Burst of Mobile Giving Adds Millions in Relief Funds

Old-fashioned television telethons can stretch on for hours. But the latest charity appeal is short enough for Twitter: “Text HAITI to 90999 to donate $10 to @RedCross relief.”

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In the aftermath of the earthquake many Americans are reaching for their cellphones to make a donation via text message. And plenty of them are then spreading the word to others on sites like Twitter.

The American Red Cross which is working with a mobile donations firm called mGive, said Thursday that it had raised more than $5 million this way.

“There is an enormous outpouring for this effort,” said Wendy Harman, social media manager at the Red Cross. “It’s such an easy way to give and pass around through social sites on the Web.”

The mobile donations are part of a larger surge of money flowing to the relief effort. The Red Cross said it had collected nearly $35 million as of Thursday night, surpassing the amounts it received in the same time period after Hurricane Katrina and the Indian Ocean tsunami.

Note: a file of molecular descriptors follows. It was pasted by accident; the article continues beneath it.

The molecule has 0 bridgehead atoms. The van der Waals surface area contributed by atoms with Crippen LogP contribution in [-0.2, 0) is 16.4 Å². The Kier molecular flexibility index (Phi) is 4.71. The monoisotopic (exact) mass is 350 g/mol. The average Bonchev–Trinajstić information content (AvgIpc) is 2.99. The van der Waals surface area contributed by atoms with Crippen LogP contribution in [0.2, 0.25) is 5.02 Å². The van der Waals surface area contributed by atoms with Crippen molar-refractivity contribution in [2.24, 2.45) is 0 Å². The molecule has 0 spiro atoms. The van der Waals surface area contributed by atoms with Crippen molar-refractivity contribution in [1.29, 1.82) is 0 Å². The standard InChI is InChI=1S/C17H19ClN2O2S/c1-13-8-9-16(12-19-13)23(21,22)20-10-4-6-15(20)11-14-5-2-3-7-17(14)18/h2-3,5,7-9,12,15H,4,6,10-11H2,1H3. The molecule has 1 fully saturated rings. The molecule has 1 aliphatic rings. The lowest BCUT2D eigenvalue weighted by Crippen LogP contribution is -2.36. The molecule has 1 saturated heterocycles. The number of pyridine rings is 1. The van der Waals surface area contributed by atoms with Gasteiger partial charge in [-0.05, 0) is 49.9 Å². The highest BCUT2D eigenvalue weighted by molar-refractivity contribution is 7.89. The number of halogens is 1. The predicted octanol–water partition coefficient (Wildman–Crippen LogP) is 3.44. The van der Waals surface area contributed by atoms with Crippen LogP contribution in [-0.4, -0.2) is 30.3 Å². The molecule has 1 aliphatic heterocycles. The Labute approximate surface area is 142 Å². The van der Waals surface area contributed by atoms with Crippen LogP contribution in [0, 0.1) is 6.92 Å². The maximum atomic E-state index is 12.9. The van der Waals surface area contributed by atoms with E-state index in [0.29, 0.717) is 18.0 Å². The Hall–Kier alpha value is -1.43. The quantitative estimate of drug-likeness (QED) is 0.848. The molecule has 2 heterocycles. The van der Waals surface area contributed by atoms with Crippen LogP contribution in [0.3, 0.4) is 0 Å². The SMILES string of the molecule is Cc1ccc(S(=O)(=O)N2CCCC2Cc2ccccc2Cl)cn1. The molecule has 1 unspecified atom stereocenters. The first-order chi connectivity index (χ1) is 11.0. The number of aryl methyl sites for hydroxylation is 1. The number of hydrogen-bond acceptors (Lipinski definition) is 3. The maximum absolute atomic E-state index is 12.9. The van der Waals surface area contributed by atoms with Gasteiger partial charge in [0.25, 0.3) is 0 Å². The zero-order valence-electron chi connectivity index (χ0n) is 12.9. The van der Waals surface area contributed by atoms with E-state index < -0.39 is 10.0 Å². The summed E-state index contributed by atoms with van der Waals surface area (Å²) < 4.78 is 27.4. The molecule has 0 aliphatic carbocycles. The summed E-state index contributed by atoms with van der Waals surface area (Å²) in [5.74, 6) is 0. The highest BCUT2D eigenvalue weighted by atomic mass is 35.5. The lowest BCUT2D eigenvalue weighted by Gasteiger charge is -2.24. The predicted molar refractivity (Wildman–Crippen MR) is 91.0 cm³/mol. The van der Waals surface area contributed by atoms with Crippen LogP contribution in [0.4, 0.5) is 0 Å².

“When something like this happens, it’s incredibly frustrating because there isn’t much that we can do,” said Laura Fitton, a media consultant who has raised money for charity on Twitter. “It helps to be able to at least make a gesture, and that is what is catching on.”

The Red Cross expects that donations made through more established channels — writing a check or on the Web — will still far outweigh text-message giving. But the cellphone campaign may be reaching people who might not otherwise have made the effort to get involved.

Convenience is one factor in the campaign’s success. People simply send a designated word to a five- or six-digit number and then confirm that they want to give, and the donation is charged to their wireless bill. At the end of the month, the carriers transfer the contributions to a service provider like mGive, which passes them on to the charity.

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